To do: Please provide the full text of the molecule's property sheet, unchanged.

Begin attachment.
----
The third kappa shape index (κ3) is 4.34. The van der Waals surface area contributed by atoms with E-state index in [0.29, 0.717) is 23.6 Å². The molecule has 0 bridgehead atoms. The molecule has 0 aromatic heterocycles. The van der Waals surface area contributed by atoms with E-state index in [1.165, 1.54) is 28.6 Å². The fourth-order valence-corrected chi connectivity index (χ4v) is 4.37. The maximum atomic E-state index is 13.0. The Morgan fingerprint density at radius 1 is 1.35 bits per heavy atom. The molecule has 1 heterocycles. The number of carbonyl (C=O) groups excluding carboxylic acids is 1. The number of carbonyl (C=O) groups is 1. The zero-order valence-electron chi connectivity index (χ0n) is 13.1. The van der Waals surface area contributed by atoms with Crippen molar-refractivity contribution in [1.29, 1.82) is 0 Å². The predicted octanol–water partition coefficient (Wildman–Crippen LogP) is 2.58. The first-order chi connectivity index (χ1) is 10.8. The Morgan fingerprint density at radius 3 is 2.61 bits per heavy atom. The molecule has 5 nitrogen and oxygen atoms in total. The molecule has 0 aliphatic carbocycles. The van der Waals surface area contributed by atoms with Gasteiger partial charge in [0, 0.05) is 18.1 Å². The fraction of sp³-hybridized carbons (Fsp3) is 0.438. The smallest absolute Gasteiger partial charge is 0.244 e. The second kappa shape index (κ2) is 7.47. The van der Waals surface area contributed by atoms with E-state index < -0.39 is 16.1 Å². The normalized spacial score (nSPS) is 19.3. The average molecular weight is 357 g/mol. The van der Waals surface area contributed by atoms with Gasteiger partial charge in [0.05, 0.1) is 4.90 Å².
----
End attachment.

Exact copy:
The third kappa shape index (κ3) is 4.34. The van der Waals surface area contributed by atoms with E-state index in [0.29, 0.717) is 23.6 Å². The molecule has 0 bridgehead atoms. The molecule has 0 aromatic heterocycles. The van der Waals surface area contributed by atoms with E-state index in [1.165, 1.54) is 28.6 Å². The fourth-order valence-corrected chi connectivity index (χ4v) is 4.37. The maximum atomic E-state index is 13.0. The Morgan fingerprint density at radius 1 is 1.35 bits per heavy atom. The molecule has 1 heterocycles. The number of carbonyl (C=O) groups excluding carboxylic acids is 1. The number of carbonyl (C=O) groups is 1. The zero-order valence-electron chi connectivity index (χ0n) is 13.1. The van der Waals surface area contributed by atoms with Crippen molar-refractivity contribution in [1.29, 1.82) is 0 Å². The predicted octanol–water partition coefficient (Wildman–Crippen LogP) is 2.58. The first-order chi connectivity index (χ1) is 10.8. The Morgan fingerprint density at radius 3 is 2.61 bits per heavy atom. The molecule has 5 nitrogen and oxygen atoms in total. The molecule has 0 aliphatic carbocycles. The van der Waals surface area contributed by atoms with Gasteiger partial charge in [0, 0.05) is 18.1 Å². The fraction of sp³-hybridized carbons (Fsp3) is 0.438. The smallest absolute Gasteiger partial charge is 0.244 e. The second kappa shape index (κ2) is 7.47. The van der Waals surface area contributed by atoms with E-state index < -0.39 is 16.1 Å². The normalized spacial score (nSPS) is 19.3. The average molecular weight is 357 g/mol. The van der Waals surface area contributed by atoms with Gasteiger partial charge in [0.05, 0.1) is 4.90 Å².